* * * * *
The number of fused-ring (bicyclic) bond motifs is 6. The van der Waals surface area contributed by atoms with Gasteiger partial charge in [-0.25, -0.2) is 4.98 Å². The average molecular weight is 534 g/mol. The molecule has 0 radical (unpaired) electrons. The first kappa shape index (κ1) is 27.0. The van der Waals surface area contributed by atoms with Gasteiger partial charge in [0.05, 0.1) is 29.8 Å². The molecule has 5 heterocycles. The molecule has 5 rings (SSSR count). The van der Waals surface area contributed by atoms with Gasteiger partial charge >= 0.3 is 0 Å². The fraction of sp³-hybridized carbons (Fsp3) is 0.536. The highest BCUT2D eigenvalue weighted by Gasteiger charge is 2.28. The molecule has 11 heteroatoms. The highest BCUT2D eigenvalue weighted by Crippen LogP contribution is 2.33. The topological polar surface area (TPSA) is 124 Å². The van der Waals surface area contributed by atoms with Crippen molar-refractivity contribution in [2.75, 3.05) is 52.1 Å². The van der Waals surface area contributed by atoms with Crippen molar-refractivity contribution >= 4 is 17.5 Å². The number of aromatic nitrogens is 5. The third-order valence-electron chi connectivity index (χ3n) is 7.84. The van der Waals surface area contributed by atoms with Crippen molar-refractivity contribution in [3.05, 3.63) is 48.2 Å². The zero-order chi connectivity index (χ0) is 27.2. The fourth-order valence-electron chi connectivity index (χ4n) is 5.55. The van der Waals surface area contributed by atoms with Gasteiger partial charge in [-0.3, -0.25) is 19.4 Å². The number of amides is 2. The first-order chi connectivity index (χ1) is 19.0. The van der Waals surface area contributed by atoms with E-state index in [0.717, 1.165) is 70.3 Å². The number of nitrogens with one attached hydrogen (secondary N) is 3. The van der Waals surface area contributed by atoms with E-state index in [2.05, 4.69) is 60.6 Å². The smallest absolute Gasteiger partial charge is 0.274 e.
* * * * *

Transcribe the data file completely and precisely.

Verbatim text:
The number of fused-ring (bicyclic) bond motifs is 6. The van der Waals surface area contributed by atoms with Gasteiger partial charge in [-0.25, -0.2) is 4.98 Å². The average molecular weight is 534 g/mol. The molecule has 0 radical (unpaired) electrons. The first kappa shape index (κ1) is 27.0. The van der Waals surface area contributed by atoms with Gasteiger partial charge in [0.05, 0.1) is 29.8 Å². The molecule has 5 heterocycles. The molecule has 5 rings (SSSR count). The van der Waals surface area contributed by atoms with Gasteiger partial charge >= 0.3 is 0 Å². The fraction of sp³-hybridized carbons (Fsp3) is 0.536. The highest BCUT2D eigenvalue weighted by Gasteiger charge is 2.28. The molecule has 11 heteroatoms. The highest BCUT2D eigenvalue weighted by Crippen LogP contribution is 2.33. The topological polar surface area (TPSA) is 124 Å². The van der Waals surface area contributed by atoms with Crippen molar-refractivity contribution in [2.75, 3.05) is 52.1 Å². The van der Waals surface area contributed by atoms with Crippen molar-refractivity contribution >= 4 is 17.5 Å². The number of aromatic nitrogens is 5. The third-order valence-electron chi connectivity index (χ3n) is 7.84. The van der Waals surface area contributed by atoms with Crippen molar-refractivity contribution in [3.05, 3.63) is 48.2 Å². The zero-order chi connectivity index (χ0) is 27.2. The fourth-order valence-electron chi connectivity index (χ4n) is 5.55. The van der Waals surface area contributed by atoms with Gasteiger partial charge in [-0.3, -0.25) is 19.4 Å². The number of amides is 2. The first-order chi connectivity index (χ1) is 19.0. The van der Waals surface area contributed by atoms with E-state index in [0.717, 1.165) is 70.3 Å². The number of nitrogens with one attached hydrogen (secondary N) is 3. The van der Waals surface area contributed by atoms with E-state index in [2.05, 4.69) is 60.6 Å². The smallest absolute Gasteiger partial charge is 0.274 e.